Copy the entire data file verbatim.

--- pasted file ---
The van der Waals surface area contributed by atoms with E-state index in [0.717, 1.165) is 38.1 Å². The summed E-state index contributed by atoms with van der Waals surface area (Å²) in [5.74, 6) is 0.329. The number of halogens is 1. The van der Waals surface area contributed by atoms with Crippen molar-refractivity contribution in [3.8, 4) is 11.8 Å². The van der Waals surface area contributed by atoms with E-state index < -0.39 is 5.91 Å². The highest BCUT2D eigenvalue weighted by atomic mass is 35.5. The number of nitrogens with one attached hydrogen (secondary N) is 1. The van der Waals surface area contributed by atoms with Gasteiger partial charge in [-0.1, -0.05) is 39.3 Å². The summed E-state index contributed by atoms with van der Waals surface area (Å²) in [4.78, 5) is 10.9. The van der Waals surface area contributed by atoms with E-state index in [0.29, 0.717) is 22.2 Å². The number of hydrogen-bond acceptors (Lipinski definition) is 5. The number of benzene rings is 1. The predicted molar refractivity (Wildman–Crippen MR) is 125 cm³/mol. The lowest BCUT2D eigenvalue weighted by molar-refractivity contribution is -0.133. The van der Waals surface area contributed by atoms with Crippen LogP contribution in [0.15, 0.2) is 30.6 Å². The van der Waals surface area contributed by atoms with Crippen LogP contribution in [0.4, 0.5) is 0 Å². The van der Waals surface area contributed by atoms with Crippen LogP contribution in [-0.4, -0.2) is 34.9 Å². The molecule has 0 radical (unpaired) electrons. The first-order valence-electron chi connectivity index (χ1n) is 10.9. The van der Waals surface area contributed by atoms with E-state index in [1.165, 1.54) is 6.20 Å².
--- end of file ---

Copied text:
The van der Waals surface area contributed by atoms with E-state index in [0.717, 1.165) is 38.1 Å². The summed E-state index contributed by atoms with van der Waals surface area (Å²) in [5.74, 6) is 0.329. The number of halogens is 1. The van der Waals surface area contributed by atoms with Crippen molar-refractivity contribution in [3.8, 4) is 11.8 Å². The van der Waals surface area contributed by atoms with E-state index < -0.39 is 5.91 Å². The highest BCUT2D eigenvalue weighted by atomic mass is 35.5. The number of nitrogens with one attached hydrogen (secondary N) is 1. The van der Waals surface area contributed by atoms with Gasteiger partial charge in [-0.1, -0.05) is 39.3 Å². The summed E-state index contributed by atoms with van der Waals surface area (Å²) in [4.78, 5) is 10.9. The van der Waals surface area contributed by atoms with E-state index in [0.29, 0.717) is 22.2 Å². The number of hydrogen-bond acceptors (Lipinski definition) is 5. The number of benzene rings is 1. The predicted molar refractivity (Wildman–Crippen MR) is 125 cm³/mol. The lowest BCUT2D eigenvalue weighted by molar-refractivity contribution is -0.133. The van der Waals surface area contributed by atoms with Crippen LogP contribution in [0.15, 0.2) is 30.6 Å². The van der Waals surface area contributed by atoms with Crippen LogP contribution in [0.4, 0.5) is 0 Å². The van der Waals surface area contributed by atoms with Crippen LogP contribution in [-0.4, -0.2) is 34.9 Å². The molecule has 0 radical (unpaired) electrons. The first-order valence-electron chi connectivity index (χ1n) is 10.9. The van der Waals surface area contributed by atoms with E-state index in [1.165, 1.54) is 6.20 Å².